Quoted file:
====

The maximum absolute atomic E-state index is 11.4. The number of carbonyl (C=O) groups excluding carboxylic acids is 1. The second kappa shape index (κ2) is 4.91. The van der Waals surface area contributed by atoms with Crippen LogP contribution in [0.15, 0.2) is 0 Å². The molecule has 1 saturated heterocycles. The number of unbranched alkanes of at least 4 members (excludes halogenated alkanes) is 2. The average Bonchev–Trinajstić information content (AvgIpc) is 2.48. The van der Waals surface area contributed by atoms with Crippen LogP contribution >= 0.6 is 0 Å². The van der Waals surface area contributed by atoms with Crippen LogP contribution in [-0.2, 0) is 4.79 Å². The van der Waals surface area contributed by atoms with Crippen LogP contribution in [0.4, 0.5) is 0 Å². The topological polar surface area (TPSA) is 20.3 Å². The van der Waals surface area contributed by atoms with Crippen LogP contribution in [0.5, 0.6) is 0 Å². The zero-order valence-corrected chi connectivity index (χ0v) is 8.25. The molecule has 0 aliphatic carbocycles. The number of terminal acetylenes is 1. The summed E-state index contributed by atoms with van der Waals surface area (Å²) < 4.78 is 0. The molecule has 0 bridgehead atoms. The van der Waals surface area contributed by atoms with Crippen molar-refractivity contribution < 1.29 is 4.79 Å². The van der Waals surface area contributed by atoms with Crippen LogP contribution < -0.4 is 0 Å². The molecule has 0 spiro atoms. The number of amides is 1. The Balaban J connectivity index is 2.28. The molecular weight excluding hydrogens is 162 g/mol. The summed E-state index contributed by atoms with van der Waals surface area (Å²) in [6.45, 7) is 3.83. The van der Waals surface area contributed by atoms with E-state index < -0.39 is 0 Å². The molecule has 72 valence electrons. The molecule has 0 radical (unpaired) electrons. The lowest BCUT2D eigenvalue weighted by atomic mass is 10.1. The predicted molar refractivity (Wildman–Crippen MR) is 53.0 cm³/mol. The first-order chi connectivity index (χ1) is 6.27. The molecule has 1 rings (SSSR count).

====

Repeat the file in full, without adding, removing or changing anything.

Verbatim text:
The maximum absolute atomic E-state index is 11.4. The number of carbonyl (C=O) groups excluding carboxylic acids is 1. The second kappa shape index (κ2) is 4.91. The van der Waals surface area contributed by atoms with Crippen LogP contribution in [0.15, 0.2) is 0 Å². The molecule has 1 saturated heterocycles. The number of unbranched alkanes of at least 4 members (excludes halogenated alkanes) is 2. The average Bonchev–Trinajstić information content (AvgIpc) is 2.48. The van der Waals surface area contributed by atoms with Crippen LogP contribution >= 0.6 is 0 Å². The van der Waals surface area contributed by atoms with Crippen LogP contribution in [-0.2, 0) is 4.79 Å². The van der Waals surface area contributed by atoms with Crippen LogP contribution in [0.4, 0.5) is 0 Å². The topological polar surface area (TPSA) is 20.3 Å². The van der Waals surface area contributed by atoms with Crippen LogP contribution in [0.5, 0.6) is 0 Å². The zero-order valence-corrected chi connectivity index (χ0v) is 8.25. The molecule has 0 aliphatic carbocycles. The number of terminal acetylenes is 1. The summed E-state index contributed by atoms with van der Waals surface area (Å²) < 4.78 is 0. The molecule has 0 bridgehead atoms. The van der Waals surface area contributed by atoms with Crippen molar-refractivity contribution < 1.29 is 4.79 Å². The van der Waals surface area contributed by atoms with Crippen LogP contribution < -0.4 is 0 Å². The molecule has 0 spiro atoms. The number of amides is 1. The Balaban J connectivity index is 2.28. The molecular weight excluding hydrogens is 162 g/mol. The summed E-state index contributed by atoms with van der Waals surface area (Å²) in [6.45, 7) is 3.83. The van der Waals surface area contributed by atoms with E-state index < -0.39 is 0 Å². The molecule has 72 valence electrons. The molecule has 0 radical (unpaired) electrons. The lowest BCUT2D eigenvalue weighted by atomic mass is 10.1. The predicted molar refractivity (Wildman–Crippen MR) is 53.0 cm³/mol. The first-order chi connectivity index (χ1) is 6.27. The molecule has 1 rings (SSSR count).